Not only does Carlos talk lightning fast, he also likes quick decisions. And because Formentera is a small island, here are the decisions for which you wind down for years elsewhere. For example, the car fleet: by January 2020, it should consist of 100% electric cars or hybrid vehicles. The charging of energy for e-vehicles is free on Formentera. Tax exemption gives additional incentives to opt for electric mobility. Formentera has - one hears and marvels - Europe's largest density of electric charging stations. What? Can this be? Carlos winks. Yes, really true. Based on the number of inhabitants and the square meters. The island is 83 square meters small and has about 13,000 inhabitants.
The number of cars with internal combustion engine, which may come over by ferry, is now also limited. Electric cars are always allowed to drive. These are all good approaches on a small island. How to set signs, I think. Similar to Costa Rica , this small country in Central America, I am amazed how much alone the will to change can cause. Incidentally, Costa Rica is now CO2 neutral.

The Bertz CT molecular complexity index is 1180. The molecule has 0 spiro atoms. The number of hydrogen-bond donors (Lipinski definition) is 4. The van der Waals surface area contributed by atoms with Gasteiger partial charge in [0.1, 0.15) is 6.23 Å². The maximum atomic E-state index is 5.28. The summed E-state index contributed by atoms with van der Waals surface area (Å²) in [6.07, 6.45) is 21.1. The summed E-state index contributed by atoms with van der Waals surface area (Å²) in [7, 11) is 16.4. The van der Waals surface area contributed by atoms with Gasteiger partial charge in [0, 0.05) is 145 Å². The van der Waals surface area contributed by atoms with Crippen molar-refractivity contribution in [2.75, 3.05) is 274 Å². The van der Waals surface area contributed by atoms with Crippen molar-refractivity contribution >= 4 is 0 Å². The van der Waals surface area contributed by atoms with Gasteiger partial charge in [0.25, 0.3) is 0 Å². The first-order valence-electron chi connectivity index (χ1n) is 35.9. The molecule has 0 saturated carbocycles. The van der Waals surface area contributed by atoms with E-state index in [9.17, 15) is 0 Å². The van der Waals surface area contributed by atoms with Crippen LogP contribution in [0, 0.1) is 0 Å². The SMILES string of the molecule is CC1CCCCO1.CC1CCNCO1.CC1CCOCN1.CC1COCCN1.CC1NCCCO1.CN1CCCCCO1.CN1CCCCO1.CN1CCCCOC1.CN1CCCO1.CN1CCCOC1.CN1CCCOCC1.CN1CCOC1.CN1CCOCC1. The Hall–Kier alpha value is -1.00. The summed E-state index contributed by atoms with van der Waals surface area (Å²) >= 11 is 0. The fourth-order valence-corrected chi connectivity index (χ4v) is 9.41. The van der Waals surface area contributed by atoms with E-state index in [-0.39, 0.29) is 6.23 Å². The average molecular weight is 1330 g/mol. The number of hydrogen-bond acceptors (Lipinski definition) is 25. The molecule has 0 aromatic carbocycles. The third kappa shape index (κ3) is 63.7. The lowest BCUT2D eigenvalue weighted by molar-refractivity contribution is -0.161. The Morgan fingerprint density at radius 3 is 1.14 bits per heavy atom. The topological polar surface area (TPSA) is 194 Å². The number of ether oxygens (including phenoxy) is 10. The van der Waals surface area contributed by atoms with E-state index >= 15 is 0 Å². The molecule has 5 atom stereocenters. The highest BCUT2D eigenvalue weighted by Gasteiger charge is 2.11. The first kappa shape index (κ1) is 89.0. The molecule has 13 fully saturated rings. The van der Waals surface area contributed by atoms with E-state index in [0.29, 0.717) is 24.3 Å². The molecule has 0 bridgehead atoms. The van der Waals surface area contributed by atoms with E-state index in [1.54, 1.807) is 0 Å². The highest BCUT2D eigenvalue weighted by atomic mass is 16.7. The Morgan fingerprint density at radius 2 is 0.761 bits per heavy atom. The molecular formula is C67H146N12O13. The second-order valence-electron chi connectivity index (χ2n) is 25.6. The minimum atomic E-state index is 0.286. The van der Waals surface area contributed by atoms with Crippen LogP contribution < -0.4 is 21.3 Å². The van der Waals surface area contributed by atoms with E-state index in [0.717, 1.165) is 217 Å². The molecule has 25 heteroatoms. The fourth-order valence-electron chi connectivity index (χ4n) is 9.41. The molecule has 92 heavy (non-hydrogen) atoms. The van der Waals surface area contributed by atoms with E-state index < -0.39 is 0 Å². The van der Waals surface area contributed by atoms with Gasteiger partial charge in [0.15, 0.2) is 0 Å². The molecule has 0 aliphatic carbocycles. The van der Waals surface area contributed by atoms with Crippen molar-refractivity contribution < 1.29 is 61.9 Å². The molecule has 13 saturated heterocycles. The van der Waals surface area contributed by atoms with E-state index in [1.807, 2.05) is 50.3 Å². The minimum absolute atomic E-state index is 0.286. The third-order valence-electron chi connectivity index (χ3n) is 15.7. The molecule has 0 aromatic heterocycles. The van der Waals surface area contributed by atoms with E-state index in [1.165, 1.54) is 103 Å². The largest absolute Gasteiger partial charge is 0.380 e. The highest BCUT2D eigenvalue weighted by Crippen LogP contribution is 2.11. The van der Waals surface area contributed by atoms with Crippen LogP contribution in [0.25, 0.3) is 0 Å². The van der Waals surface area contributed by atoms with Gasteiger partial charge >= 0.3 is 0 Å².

Who is the most sustainable in the country?
I think that this will to change is what really matters. Not everyone sees it that way. During a press conference on sustainability in Majorca, a German colleague abruptly interrupts the lecture on sustainability and asks with the charm of a Prussian general: Why only now? Why are you starting with the changes now? Embarrassing German, full on the ten, I think. And that with our own lousy carbon footprint. The CO2 footprint is almost twice as high as the average of the G20 countries. And let's face it: how far are we with electric mobility? No reason to play the wild man.
My conclusion is: sustainability is not everywhere where sustainability is on it. Neither in Germany nor in the Balearic Islands. The important thing is: something is moving. And every little step in the direction of nature and resource conservation, sustainability and environmental awareness is a great and long overdue step for all of us.